"The Faulty Bagnose"—a playful handwritten poem by John Lennon, published in 1965's A Spaniard in the Works
Supremely rare circa 1965 handwritten poem by John Lennon entitled "The Faulty Bagnose," one page, 10 x 7, published in his second book of nonsense poetry and prose, A Spaniard in the Works. This is the complete and original manuscript as published by Jonathan Cape on June 24, 1965, on pages 34-37, beginning: "Softly softly, treads the Mungle, / Thinner thorn behaviour street. / Whorg canteell whorth hee asbin? / Cam we so all complete, / With all our faulty bagnose?" Lennon has made only one correction to the original manuscript, which comprises 35 lines in seven numbered five-line stanzas. In very good to fine condition, with creasing to the corners, and toning to the right edge.
"The Faulty Bagnose" is a wordplay narrative expressing Lennon's antipathy to established religion. As he explained to the Red Mole underground newspaper in 1971, 'In the two books I wrote, even though they were written in a sort of Joycean gobbledegook, there's many knocks at religion… I've been satirising the system since my childhood.' Parodying the incantation of formal prayer ("Give us thisbe our daily tit"), '…every stanza contains allusions that would affront believers but these references are always so encrypted in 'Lennonese' that most such readers would not catch them… faulty bagnose is the fault finding and faulty bag of noise…' (Gary Tillery, The Lyrical Idealist: A Spiritual Biography of John Lennon, 2009). These religious references went unnoticed at the time and it would be the following year, 1966, that Lennon uttered a throwaway line about the Beatles being 'more popular than Jesus' which would follow his career until his death.
Lennon mixes his admiration for Lewis Carroll and Edward Lear with parody and satire, combining and inventing a language, rhythm and orthography all his own. 'All I'm trying to do is tell a story,' said Lennon, 'and what the words is spelt like is irrelevant really. But if they make you laugh because the word used to be spelt like that, that's great. But the thing is the story. And the sound of the word.' Even the title of the book is Lennon’s wordplay on the expression 'a spanner in the works.'
Lennon spoke of his writing challenges during a promotional interview for the BBC's Tonight programme on 18 June 1965, a few days prior to publication. In the interview, Lennon admitted that although he started writing before he even owned a guitar, his writing always remained a hobby and, before meeting Tom Maschler, he had never considered publishing his work—'If I hadn't been a Beatle I just wouldn't have thought of having the stuff published 'cuz I would've been crawling around, broke, and just writing it and throwing it away. I might've been a Beat poet.' He also revealed in this interview how much more difficult it was to write than his first book, ‘In His Own Write’, which was the product of years of work, whereas with ‘Spaniard’ he not only had to contend with the discipline of writing new work to a publisher's deadline: 'The publisher rang up and said, 'Have you written anything yet?' and I said 'No, I've been writing songs', because I can't do both at once.' Indeed, with the competing pressures of song writing, touring and filming Help!, ‘A Spaniard in the Works’ would be the final book Lennon would publish whilst in the group.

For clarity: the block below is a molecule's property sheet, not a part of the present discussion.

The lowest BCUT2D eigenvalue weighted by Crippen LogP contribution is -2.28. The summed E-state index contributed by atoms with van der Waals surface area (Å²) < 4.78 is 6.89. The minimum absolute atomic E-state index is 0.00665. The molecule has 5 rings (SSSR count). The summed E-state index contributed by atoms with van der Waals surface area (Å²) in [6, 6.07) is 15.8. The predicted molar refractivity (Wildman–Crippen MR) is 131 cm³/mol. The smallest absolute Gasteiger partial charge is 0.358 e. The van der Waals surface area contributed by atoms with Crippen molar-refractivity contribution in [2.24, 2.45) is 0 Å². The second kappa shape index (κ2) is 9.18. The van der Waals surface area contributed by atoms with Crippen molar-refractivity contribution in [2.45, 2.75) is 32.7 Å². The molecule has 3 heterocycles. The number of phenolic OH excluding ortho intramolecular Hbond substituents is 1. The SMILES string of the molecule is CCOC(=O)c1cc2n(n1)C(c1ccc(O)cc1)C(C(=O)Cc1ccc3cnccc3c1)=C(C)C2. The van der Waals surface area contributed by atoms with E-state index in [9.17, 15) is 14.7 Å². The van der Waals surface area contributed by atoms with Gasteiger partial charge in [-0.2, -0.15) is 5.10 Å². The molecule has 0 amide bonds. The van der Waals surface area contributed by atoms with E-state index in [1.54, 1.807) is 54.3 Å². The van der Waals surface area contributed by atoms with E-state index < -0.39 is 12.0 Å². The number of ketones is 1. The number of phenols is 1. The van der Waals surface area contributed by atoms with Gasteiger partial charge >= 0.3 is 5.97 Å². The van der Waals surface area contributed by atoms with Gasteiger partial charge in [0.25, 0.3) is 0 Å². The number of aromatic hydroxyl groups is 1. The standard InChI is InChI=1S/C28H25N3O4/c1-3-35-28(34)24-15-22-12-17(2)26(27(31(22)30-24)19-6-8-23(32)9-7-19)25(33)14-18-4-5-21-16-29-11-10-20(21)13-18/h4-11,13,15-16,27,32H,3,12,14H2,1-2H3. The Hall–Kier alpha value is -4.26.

‘A Spaniard in the Works’ was similar in style to its 1964 predecessor ‘In His Own Write,’ but, reflective of a maturing Lennon, was more ambitious in scope and had a particular bite to its subject matter. ’'A Spaniard in the Works’ gave me another personal boost,' said Lennon, 'The book is more complicated; there are some stories and bits in it that even I don't understand, but once I've written something what's the point of letting it hang around in a drawer when I know I can get it published? The plain unvarnished fact is that I like writing, and I'd go on writing even if there wasn't any publisher daft enough to publish them.' Lennon confirmed, there are very few alterations to the text in his manuscripts. In an interview with Wilfred De'Ath for the BBC radio programme, World of Books on June 16, 1965, he admitted, 'I hardly ever alter anything because I'm selfish about what I write or bigheaded about it. Once I've written it, I like it… I might add things when I go over it before it's published, but I seldom take anything out…'—apparently a similar way of working to the recording studio '…rather like a daily newspaperman: write it, see it released very quickly, then move on.'
The manuscript comes from the collection of Tom Maschler and is accompanied by a certificate of authenticity from Tracks Ltd. Like Beatles lyrics, handwritten published manuscripts in Lennon’s hand, are supremely rare and highly sought by collectors. This is an incredibly important artifact showcasing Lennon’s critically-acclaimed literary talents, composed at the height of Beatlemania.